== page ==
On Wednesday, May 25 we celebrated Africa Day and MSA’s 15th birthday with a festival for all students and staff. Our 2016 Africa Day theme, Africa Rising: #Leaders4Growth, emphasised the importance of leadership and encouraged students to focus their leadership skills in order to support Africa’s growth. The festival paid tribute to the cultural melting pot of over 60 nationalities on campus and also recognised the great potential of MSA students as leaders. The day saw students dressed in stunning traditional attire, adding to the festive atmosphere on the campus while attending thought leadership discussions and cultural activities.

As part of the line-up, noteworthy guest speakers Kojo Baffoe and Noni Gasa were invited to address students, academic leaders and guests on the importance of embracing our African heritage and developing creative collaborations across the continent. Kojo Baffoe spoke passionately on the topic ofWhat makes (us) Africa?  Baffoe summed up with the powerful conclusion that each of the MSA students has a duty to be an active citizen within their community and should exercise their power to contribute towards the sustainable development of the country and continent.

Noni Gasa also inspired with her discussion on creative collaborations and the importance of Africa using innovative solutions to solve its problems. Her call to action asked students to look beyond their current areas of study and identify inventive solutions that are beneficial to the continent and that foster bilateral trade. Gasa purported that one of the key solutions to Africa’s problems is creative partnerships. Our future African leaders were encouraged to step out of their comfort zones and actively pursue the vast opportunities that exist and can help develop the continent.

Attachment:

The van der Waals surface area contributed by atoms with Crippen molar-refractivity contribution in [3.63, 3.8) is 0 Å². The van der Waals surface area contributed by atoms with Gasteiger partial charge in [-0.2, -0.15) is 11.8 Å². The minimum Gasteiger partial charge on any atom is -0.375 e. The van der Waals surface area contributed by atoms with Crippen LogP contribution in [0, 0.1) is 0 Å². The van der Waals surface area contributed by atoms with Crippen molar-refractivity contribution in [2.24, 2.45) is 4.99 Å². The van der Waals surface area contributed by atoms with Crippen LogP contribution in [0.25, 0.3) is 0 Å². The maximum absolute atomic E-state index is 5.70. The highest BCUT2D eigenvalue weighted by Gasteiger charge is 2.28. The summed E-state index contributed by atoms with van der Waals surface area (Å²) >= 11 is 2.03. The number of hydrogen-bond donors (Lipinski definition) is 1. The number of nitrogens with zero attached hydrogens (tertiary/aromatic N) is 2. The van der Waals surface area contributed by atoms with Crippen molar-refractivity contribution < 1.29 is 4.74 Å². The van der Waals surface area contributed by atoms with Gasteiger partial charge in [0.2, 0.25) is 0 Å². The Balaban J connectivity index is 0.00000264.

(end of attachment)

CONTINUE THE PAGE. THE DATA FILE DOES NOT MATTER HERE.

The Student Representative Council (SRC), with the support of a number of other students, organised powerful music, dance and poetry exhibitions for the large audience of students and staff. The MSA choir gave a particularly moving performance, singing familiar African songs with their own unique twist.  The event closed with an interactive drum circle that reverberated across the entire campus. Lekgotla Square was transformed into a cultural food and lifestyle market; the aroma of traditional foods and the sounds of native languages being spoken is testament to our wonderfully diverse student community.

Leadership and unity were strong themes throughout our Africa Day Festival. CEO Esther Benjamin and fellow academic leaders showed their support and celebrated with students. The occasion was also used to mark the 15th anniversary of providing quality education to students from all over Africa.